• Niki de Saint Phalle in Deià, Spain, 1955, © Niki Charitable Art Foudation, Santee, USA

  • The Three Graces, 1995-2003, at the entrance to the Guggenheim, Bilbao, © Niki Charitable Art Foudation, Santee, USA

  • Gwendolyn, 1966–90, Sprengel Museum, Hanover, gift of the artist, 2000, © Niki Charitable Art Foudation, Santee, USA

  • Skull (Meditation Room), 1990, photographed by Michael Herling,
    Sprengel Museum, Hanover, gift of the artist, 2000, © Niki Charitable Art Foudation, Santee, USA

  • Long Live Love (Vive l’Amour), 1990, photographed by Ed Kessler, © Niki Charitable Art Foudation, Santee, USA
Artist Niki de Saint Phalle’s works aren’t quiet. They’re the sort of pieces that grab you by the collar and shout, sometimes joyously and exuberantly, sometimes angrily. They’re bold and brightly colored, in oversized, bulbous shapes and topped with broken glass or mosaics. You can catch them — and be jolted from the humdrum of everyday life — at the Guggenheim in Bilbao, Spain, which is holding a major retrospective of her oeuvre.

Born outside of Paris and partially raised in New York, de Saint Phalle led a life that was as eclectic, colorful and attention-grabbing as her works. She was a model, appearing in Vogue, Harper’s Bazaar and Life magazines. She got into the arts after suffering a nervous breakdown and took up painting as therapy, and first came into prominence in the Sixties for her “shooting paintings” — here, she fired at plaster panels covered in bags of paint with a .22-caliber rifle, sometimes enlisting friends like Robert Rauschenberg to take shots. Nowadays de Saint Phalle is most famous for her curvy, plump, almost cartoonish “nanas,” inspired by a friend’s pregnancy; at the exhibit, you’ll find them sitting in front of a vanity, playfully twirling and dancing or posing suggestively, hand on hip. (In Tuscany, you can also find them in her fantastical sculpture garden Il Giardino dei Tarocchi, which features 22 figural monuments loosely based on Tarot cards.)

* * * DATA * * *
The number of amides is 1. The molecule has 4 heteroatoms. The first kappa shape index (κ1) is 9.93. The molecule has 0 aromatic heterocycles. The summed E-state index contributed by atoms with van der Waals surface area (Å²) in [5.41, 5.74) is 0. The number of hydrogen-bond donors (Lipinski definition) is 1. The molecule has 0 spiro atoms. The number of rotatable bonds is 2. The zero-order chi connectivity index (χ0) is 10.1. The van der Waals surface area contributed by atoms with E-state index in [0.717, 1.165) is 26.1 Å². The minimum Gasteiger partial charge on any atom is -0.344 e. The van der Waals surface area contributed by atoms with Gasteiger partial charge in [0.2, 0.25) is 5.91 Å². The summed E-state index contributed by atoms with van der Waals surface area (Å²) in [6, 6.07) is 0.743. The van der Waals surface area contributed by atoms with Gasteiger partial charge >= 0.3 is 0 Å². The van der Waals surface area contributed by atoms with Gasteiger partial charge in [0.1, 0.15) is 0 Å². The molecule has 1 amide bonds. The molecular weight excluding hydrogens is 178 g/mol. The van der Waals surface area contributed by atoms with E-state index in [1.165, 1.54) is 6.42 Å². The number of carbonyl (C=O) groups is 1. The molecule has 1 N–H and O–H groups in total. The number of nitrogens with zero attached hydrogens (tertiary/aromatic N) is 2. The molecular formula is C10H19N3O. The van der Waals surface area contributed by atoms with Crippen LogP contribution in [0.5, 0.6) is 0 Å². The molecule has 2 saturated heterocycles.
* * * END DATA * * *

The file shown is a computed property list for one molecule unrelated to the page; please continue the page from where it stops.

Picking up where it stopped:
Creatively, de Saint Phalle left no stone unturned; she did everything from paintings, sculptures and film to graphic design, furniture and jewelry. She even had her own eponymous perfume and once wrote a book about AIDS that was distributed throughout schools in France in the Eighties. “I had to prove that a woman could do something important,” she once told the Los Angeles Times. “I wanted to show that we were capable of doing more than needlework.” Niki de Saint Phalle is on view till June 7th.

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